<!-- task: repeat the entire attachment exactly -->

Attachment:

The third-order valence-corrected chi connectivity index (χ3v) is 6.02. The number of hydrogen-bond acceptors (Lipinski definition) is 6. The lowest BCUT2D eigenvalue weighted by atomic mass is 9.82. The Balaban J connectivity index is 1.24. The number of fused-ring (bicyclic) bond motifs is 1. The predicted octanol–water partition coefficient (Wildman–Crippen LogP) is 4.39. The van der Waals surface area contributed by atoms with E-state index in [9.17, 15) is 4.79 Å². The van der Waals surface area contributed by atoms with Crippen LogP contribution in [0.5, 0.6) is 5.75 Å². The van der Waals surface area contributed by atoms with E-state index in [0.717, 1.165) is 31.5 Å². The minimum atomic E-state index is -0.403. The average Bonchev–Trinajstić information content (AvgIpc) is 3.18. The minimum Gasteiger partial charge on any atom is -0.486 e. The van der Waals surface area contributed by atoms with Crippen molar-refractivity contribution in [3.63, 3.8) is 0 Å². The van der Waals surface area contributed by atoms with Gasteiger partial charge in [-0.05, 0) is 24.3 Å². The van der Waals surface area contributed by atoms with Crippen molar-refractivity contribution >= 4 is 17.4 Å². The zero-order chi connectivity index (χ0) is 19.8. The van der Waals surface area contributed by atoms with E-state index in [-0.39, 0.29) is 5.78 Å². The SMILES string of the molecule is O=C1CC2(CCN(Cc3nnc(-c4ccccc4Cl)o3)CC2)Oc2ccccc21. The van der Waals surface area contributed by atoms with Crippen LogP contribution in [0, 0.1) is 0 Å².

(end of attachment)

The third-order valence-corrected chi connectivity index (χ3v) is 6.02. The number of hydrogen-bond acceptors (Lipinski definition) is 6. The lowest BCUT2D eigenvalue weighted by atomic mass is 9.82. The Balaban J connectivity index is 1.24. The number of fused-ring (bicyclic) bond motifs is 1. The predicted octanol–water partition coefficient (Wildman–Crippen LogP) is 4.39. The van der Waals surface area contributed by atoms with E-state index in [9.17, 15) is 4.79 Å². The van der Waals surface area contributed by atoms with Crippen LogP contribution in [0.5, 0.6) is 5.75 Å². The van der Waals surface area contributed by atoms with E-state index in [0.717, 1.165) is 31.5 Å². The minimum atomic E-state index is -0.403. The average Bonchev–Trinajstić information content (AvgIpc) is 3.18. The minimum Gasteiger partial charge on any atom is -0.486 e. The van der Waals surface area contributed by atoms with Crippen molar-refractivity contribution in [3.63, 3.8) is 0 Å². The van der Waals surface area contributed by atoms with Gasteiger partial charge in [-0.05, 0) is 24.3 Å². The van der Waals surface area contributed by atoms with Crippen molar-refractivity contribution >= 4 is 17.4 Å². The zero-order chi connectivity index (χ0) is 19.8. The van der Waals surface area contributed by atoms with E-state index in [-0.39, 0.29) is 5.78 Å². The SMILES string of the molecule is O=C1CC2(CCN(Cc3nnc(-c4ccccc4Cl)o3)CC2)Oc2ccccc21. The van der Waals surface area contributed by atoms with Crippen LogP contribution in [0, 0.1) is 0 Å².